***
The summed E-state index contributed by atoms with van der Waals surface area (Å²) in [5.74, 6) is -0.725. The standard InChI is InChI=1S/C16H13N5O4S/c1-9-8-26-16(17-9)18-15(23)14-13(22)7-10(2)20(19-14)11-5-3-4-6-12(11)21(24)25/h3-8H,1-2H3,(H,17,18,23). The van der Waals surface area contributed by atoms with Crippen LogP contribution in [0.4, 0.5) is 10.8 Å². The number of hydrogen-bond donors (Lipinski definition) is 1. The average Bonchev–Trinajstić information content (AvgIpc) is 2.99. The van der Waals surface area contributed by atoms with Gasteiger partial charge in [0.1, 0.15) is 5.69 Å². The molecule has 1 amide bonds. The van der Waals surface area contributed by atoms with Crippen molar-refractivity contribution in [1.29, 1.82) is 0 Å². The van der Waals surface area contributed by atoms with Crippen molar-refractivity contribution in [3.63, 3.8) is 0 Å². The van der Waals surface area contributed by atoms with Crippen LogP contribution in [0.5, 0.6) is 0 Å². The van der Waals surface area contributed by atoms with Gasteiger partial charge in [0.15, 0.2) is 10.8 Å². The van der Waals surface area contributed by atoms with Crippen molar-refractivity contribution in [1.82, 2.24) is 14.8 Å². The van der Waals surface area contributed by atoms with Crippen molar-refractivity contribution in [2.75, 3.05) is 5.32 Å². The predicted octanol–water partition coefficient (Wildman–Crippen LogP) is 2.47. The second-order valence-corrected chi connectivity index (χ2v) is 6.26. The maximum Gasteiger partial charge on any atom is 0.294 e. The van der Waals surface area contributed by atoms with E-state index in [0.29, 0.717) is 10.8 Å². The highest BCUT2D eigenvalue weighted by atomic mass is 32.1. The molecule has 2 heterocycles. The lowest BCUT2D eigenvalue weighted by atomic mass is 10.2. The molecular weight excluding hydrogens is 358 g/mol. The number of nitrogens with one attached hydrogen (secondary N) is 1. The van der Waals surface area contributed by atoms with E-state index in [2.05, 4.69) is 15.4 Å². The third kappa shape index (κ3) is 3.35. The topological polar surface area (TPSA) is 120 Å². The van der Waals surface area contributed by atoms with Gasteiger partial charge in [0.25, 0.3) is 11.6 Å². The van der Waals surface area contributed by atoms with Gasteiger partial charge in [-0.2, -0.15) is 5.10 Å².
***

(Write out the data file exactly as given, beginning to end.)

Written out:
The summed E-state index contributed by atoms with van der Waals surface area (Å²) in [5.74, 6) is -0.725. The standard InChI is InChI=1S/C16H13N5O4S/c1-9-8-26-16(17-9)18-15(23)14-13(22)7-10(2)20(19-14)11-5-3-4-6-12(11)21(24)25/h3-8H,1-2H3,(H,17,18,23). The van der Waals surface area contributed by atoms with Crippen LogP contribution in [0.4, 0.5) is 10.8 Å². The number of hydrogen-bond donors (Lipinski definition) is 1. The average Bonchev–Trinajstić information content (AvgIpc) is 2.99. The van der Waals surface area contributed by atoms with Gasteiger partial charge in [0.1, 0.15) is 5.69 Å². The molecule has 1 amide bonds. The van der Waals surface area contributed by atoms with Crippen molar-refractivity contribution in [1.29, 1.82) is 0 Å². The van der Waals surface area contributed by atoms with Crippen molar-refractivity contribution in [3.63, 3.8) is 0 Å². The van der Waals surface area contributed by atoms with Crippen LogP contribution in [0.5, 0.6) is 0 Å². The van der Waals surface area contributed by atoms with Gasteiger partial charge in [0.15, 0.2) is 10.8 Å². The van der Waals surface area contributed by atoms with Crippen molar-refractivity contribution in [1.82, 2.24) is 14.8 Å². The van der Waals surface area contributed by atoms with Crippen molar-refractivity contribution in [2.75, 3.05) is 5.32 Å². The predicted octanol–water partition coefficient (Wildman–Crippen LogP) is 2.47. The second-order valence-corrected chi connectivity index (χ2v) is 6.26. The maximum Gasteiger partial charge on any atom is 0.294 e. The van der Waals surface area contributed by atoms with E-state index in [0.29, 0.717) is 10.8 Å². The highest BCUT2D eigenvalue weighted by atomic mass is 32.1. The molecule has 2 heterocycles. The lowest BCUT2D eigenvalue weighted by atomic mass is 10.2. The molecular weight excluding hydrogens is 358 g/mol. The number of nitrogens with one attached hydrogen (secondary N) is 1. The van der Waals surface area contributed by atoms with E-state index in [2.05, 4.69) is 15.4 Å². The third kappa shape index (κ3) is 3.35. The topological polar surface area (TPSA) is 120 Å². The van der Waals surface area contributed by atoms with Gasteiger partial charge in [0.25, 0.3) is 11.6 Å². The van der Waals surface area contributed by atoms with Gasteiger partial charge in [-0.2, -0.15) is 5.10 Å².